While overall housing starts and completions projections in July are down from their 2008 levels, the rate of single-family housing starts and building permits issued are both up from their June level.
Builder confidence also continues to improve and is at its highest level since June 2008.
The seasonally adjusted annual rate for completions of all housing types was 802,000 in July, according to a report released by the US Census Bureau
and the Department of Housing and Urban Development
(HUD). This is down 0.9% from the rate in June 2009 and 26.4% below the July 2008 rate. The rate of single-family housing completions in July was 491,000, 4.1% lower than the June 2009 rate.
While housing completions paint a representative picture of new home inventory entering the market, housing starts and permits provide more of a forecast for new housing inventory in the pipeline. Both indicators edged up in July for the single-family market.
The seasonally adjusted annual rate of all housing starts in July was 581,000, down 1% from June 2009 and 37.7% below the July 2008 rate. The rate of single-family housing starts in July was 490,000, up 1.7% from June. The rate of all housing building permits issued was 560,000, 1.8% below June 2009 and 39.4% below July 2008. Single-family building permits were 5.8% higher than the June 2009 rate of 458,000.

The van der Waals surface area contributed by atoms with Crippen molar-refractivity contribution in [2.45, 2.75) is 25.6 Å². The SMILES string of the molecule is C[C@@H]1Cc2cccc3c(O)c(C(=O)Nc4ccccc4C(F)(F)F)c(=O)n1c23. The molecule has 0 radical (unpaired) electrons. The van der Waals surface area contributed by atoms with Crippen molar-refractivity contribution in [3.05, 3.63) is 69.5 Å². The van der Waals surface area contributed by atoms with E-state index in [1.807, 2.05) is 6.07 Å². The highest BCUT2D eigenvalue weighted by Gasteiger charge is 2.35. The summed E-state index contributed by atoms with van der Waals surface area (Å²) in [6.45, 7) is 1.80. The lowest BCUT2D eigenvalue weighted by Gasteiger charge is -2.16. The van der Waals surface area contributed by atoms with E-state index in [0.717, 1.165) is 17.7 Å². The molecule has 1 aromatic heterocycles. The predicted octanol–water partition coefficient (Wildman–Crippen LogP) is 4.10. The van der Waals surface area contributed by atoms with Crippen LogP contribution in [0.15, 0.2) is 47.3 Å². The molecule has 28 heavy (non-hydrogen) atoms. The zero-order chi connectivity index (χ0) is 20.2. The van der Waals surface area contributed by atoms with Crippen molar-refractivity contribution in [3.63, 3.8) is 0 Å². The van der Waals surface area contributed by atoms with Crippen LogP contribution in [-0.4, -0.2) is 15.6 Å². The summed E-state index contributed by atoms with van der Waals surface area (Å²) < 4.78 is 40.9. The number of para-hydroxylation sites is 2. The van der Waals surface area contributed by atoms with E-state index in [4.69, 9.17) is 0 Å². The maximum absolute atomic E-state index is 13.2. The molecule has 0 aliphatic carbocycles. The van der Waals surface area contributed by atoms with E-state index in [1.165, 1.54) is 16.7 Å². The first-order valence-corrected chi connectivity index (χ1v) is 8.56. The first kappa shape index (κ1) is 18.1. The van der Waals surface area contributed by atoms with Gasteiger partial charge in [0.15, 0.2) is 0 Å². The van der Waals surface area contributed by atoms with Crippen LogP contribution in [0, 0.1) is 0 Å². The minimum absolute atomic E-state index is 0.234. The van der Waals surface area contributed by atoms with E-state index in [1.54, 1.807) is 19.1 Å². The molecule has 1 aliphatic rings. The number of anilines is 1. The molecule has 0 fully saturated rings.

Builder confidence appears to be returning, or at the very least, improving along with the more positive outlook on housing starts and permits. After rising two points in July to 17, The National Association of Home Builders
(NAHB)-Wells Fargo Housing Market Index
for builder confidence in August was an 18, its highest point since June 2008. Any figure over 50 would indicate that more builders view sales conditions as good than poor.
While August showed a slight improvement, the index remains low. Builders are asked to rate traffic of prospective buyers and about their sales and sales expectations.
“Home builder expectations have been buoyed by the success of the first-time home buyer tax credit and its anticipated boost to buying activity leading up to the Nov. 30 expiration date,” NAHB Chairman Joe Robson, a home builder from Tulsa, Okla., said in a statement. “The question is what happens after that – whether there will be enough momentum to keep us moving toward a recovery?”
Write to Austin Kilgore